Question: I am married and have 3 children. One oldest is 19, was born with Spina Bifida and has been a challenge most of his life. Gratefully he is “normal” from the waist up and paralyzed from the waist down. I have a daughter that is 10 and a son that is 9. My 9 year old was diagnosed with diabetes when he was 5.
My greatest issue is trying to manage everyone’s everything and do the chores, clean the house, do the laundry and all of those other things that no one else seems to notice are in disarray. I have tried charts, chores, positive reinforcements, negative consequences and usually find that the amount of time and energy it takes to keep track of who is where and making sure they are doing what they are suppose to, it is just easier to do things myself. So I need advice on how I can keep them on track and responsible when I am on my last nerve and patience is gone!
Anonymous in N.Y.
Answer: Dear Mom,
You are a very busy mom! It’s no wonder you are lacking in patience! I do not know what your current financial situation is but I am wondering if you could hire a house cleaner for once a month or bi-monthly to help keep the house “clean” so that all you need to take care of is the clutter. If a house cleaner is not in the budget I offer some other strategies to help alleviate some of your burden(which you can also implement even if you do get a cleaner):
• Start by having a family meeting and communicate how you are feeling (overwhelmed, worn out, lacking in patience). Tell them you need help and that things have to change around the house. Ask for input in designing and creating some new rules for how everyone is going to pitch in to help out and keep this family functioning.
• Try restricting certain rooms from children’s play – perhaps the dining room or living room will become off limits for toys, school books, sneakers etc. Have designated spots for such things and be diligent in getting the kids to respect this new rule.”No games in the living room! Johnny come and take this down stairs please where the games belong.”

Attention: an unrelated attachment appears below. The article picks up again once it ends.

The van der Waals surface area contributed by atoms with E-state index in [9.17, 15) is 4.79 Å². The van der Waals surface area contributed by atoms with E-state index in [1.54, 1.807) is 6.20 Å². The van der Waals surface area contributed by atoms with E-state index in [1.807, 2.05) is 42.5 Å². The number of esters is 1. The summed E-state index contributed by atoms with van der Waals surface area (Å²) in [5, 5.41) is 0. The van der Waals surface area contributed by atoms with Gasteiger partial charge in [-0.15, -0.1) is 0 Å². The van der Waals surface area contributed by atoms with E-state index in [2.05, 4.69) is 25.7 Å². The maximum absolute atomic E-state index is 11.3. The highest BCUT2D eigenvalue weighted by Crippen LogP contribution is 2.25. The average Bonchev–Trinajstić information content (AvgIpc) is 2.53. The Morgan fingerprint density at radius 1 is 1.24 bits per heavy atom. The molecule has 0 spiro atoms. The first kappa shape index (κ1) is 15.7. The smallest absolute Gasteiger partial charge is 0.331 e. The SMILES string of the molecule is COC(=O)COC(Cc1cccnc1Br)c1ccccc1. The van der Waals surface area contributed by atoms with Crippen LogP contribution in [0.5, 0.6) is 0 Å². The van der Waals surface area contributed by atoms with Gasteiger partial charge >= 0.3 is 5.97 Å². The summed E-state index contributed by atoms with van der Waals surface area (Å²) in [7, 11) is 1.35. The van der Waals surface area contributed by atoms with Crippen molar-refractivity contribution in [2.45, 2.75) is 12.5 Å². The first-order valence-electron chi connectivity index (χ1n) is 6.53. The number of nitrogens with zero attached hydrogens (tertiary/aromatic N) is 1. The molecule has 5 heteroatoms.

• Don’t “own” every child’s “everything”- start fostering some responsibility and independence which means having to follow through on natural consequences such as: having your children make their own lunches for school. If they don’t make one or forget their lunch, don’t go running out after them and bring it to the school. Once or twice of not eating a lunch should be enough of a reminder to make their own lunch every morning- and no, they will not starve by missing a lunch or two. Have laundry baskets in their rooms, if it doesn’t get into the laundry, it doesn’t get done! Of course there will be situations where you will need to be flexible, like if your child has a big soccer tournament on Saturday and forgot to put her uniform in the wash – but she could owe you back that time later with taking something you have to do (dust, change the cat litter etc.).
• Start prioritizing the things that are most important to you and let go of lesser things. If you can’t live with beds being left unmade then that would be something you insist on being done. If you can live with shoes and boots and coats just dropped at the back door – then ignore it and concentrate on something on your priority list. You have to let go of your need to control everything – I would hazard to guess that this need comes from raising two children with special needs. It’s a typical response; but you will be no good to any of your children if you ware yourself out and become ill yourself!